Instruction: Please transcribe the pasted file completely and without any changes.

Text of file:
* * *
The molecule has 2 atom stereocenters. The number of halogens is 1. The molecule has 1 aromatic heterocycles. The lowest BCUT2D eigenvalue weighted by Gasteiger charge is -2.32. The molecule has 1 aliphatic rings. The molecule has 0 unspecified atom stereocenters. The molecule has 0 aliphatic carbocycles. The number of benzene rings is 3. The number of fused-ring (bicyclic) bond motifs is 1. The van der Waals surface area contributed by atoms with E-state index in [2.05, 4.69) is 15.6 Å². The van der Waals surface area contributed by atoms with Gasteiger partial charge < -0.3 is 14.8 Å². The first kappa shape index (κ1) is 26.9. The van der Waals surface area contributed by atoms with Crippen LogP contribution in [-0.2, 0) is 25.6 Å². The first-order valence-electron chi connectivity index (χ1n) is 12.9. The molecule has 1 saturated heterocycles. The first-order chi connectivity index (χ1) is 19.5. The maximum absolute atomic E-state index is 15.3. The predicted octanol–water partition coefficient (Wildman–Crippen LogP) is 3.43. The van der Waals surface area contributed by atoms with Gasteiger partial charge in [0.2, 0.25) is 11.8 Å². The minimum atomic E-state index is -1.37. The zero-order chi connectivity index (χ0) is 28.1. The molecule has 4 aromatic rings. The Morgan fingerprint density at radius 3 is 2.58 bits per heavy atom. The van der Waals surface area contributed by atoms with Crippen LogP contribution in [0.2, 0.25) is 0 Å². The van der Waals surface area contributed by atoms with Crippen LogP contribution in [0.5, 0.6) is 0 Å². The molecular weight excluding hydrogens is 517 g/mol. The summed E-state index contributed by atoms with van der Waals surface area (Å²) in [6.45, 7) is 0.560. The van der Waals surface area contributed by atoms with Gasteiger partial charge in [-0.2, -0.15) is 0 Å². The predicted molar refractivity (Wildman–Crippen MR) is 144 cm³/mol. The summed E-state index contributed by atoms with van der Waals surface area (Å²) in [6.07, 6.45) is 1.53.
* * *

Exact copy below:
The molecule has 2 atom stereocenters. The number of halogens is 1. The molecule has 1 aromatic heterocycles. The lowest BCUT2D eigenvalue weighted by Gasteiger charge is -2.32. The molecule has 1 aliphatic rings. The molecule has 0 unspecified atom stereocenters. The molecule has 0 aliphatic carbocycles. The number of benzene rings is 3. The number of fused-ring (bicyclic) bond motifs is 1. The van der Waals surface area contributed by atoms with E-state index in [2.05, 4.69) is 15.6 Å². The van der Waals surface area contributed by atoms with Gasteiger partial charge < -0.3 is 14.8 Å². The first kappa shape index (κ1) is 26.9. The van der Waals surface area contributed by atoms with Crippen LogP contribution in [-0.2, 0) is 25.6 Å². The first-order valence-electron chi connectivity index (χ1n) is 12.9. The molecule has 1 saturated heterocycles. The first-order chi connectivity index (χ1) is 19.5. The maximum absolute atomic E-state index is 15.3. The predicted octanol–water partition coefficient (Wildman–Crippen LogP) is 3.43. The van der Waals surface area contributed by atoms with Gasteiger partial charge in [0.2, 0.25) is 11.8 Å². The minimum atomic E-state index is -1.37. The zero-order chi connectivity index (χ0) is 28.1. The molecule has 4 aromatic rings. The Morgan fingerprint density at radius 3 is 2.58 bits per heavy atom. The van der Waals surface area contributed by atoms with Crippen LogP contribution in [0.2, 0.25) is 0 Å². The van der Waals surface area contributed by atoms with Crippen LogP contribution in [0.5, 0.6) is 0 Å². The molecular weight excluding hydrogens is 517 g/mol. The summed E-state index contributed by atoms with van der Waals surface area (Å²) in [6.45, 7) is 0.560. The van der Waals surface area contributed by atoms with Gasteiger partial charge in [-0.2, -0.15) is 0 Å². The predicted molar refractivity (Wildman–Crippen MR) is 144 cm³/mol. The summed E-state index contributed by atoms with van der Waals surface area (Å²) in [6.07, 6.45) is 1.53.